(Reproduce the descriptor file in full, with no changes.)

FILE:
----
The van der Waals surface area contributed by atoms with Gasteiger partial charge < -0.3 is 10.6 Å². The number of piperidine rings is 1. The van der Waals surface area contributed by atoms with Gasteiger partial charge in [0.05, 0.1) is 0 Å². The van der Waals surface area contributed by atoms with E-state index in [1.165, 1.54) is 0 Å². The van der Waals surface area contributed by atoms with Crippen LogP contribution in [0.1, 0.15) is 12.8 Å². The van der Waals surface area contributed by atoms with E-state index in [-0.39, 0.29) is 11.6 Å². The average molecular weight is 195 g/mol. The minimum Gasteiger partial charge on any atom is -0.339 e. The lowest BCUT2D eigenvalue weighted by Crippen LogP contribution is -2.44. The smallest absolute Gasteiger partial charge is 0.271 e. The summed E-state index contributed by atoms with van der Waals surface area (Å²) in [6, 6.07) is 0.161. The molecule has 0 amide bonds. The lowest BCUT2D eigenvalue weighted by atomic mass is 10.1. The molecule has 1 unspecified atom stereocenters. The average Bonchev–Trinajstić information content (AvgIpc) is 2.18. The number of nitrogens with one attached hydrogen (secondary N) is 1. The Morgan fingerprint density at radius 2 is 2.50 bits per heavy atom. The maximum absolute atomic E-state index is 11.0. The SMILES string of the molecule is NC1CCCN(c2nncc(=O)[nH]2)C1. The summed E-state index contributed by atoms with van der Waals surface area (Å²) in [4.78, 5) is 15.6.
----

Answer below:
The van der Waals surface area contributed by atoms with Gasteiger partial charge < -0.3 is 10.6 Å². The number of piperidine rings is 1. The van der Waals surface area contributed by atoms with Gasteiger partial charge in [0.05, 0.1) is 0 Å². The van der Waals surface area contributed by atoms with E-state index in [1.165, 1.54) is 0 Å². The van der Waals surface area contributed by atoms with Crippen LogP contribution in [0.1, 0.15) is 12.8 Å². The van der Waals surface area contributed by atoms with E-state index in [-0.39, 0.29) is 11.6 Å². The average molecular weight is 195 g/mol. The minimum Gasteiger partial charge on any atom is -0.339 e. The lowest BCUT2D eigenvalue weighted by Crippen LogP contribution is -2.44. The smallest absolute Gasteiger partial charge is 0.271 e. The summed E-state index contributed by atoms with van der Waals surface area (Å²) in [6, 6.07) is 0.161. The molecule has 0 amide bonds. The lowest BCUT2D eigenvalue weighted by atomic mass is 10.1. The molecule has 1 unspecified atom stereocenters. The average Bonchev–Trinajstić information content (AvgIpc) is 2.18. The number of nitrogens with one attached hydrogen (secondary N) is 1. The Morgan fingerprint density at radius 2 is 2.50 bits per heavy atom. The maximum absolute atomic E-state index is 11.0. The SMILES string of the molecule is NC1CCCN(c2nncc(=O)[nH]2)C1. The summed E-state index contributed by atoms with van der Waals surface area (Å²) in [4.78, 5) is 15.6.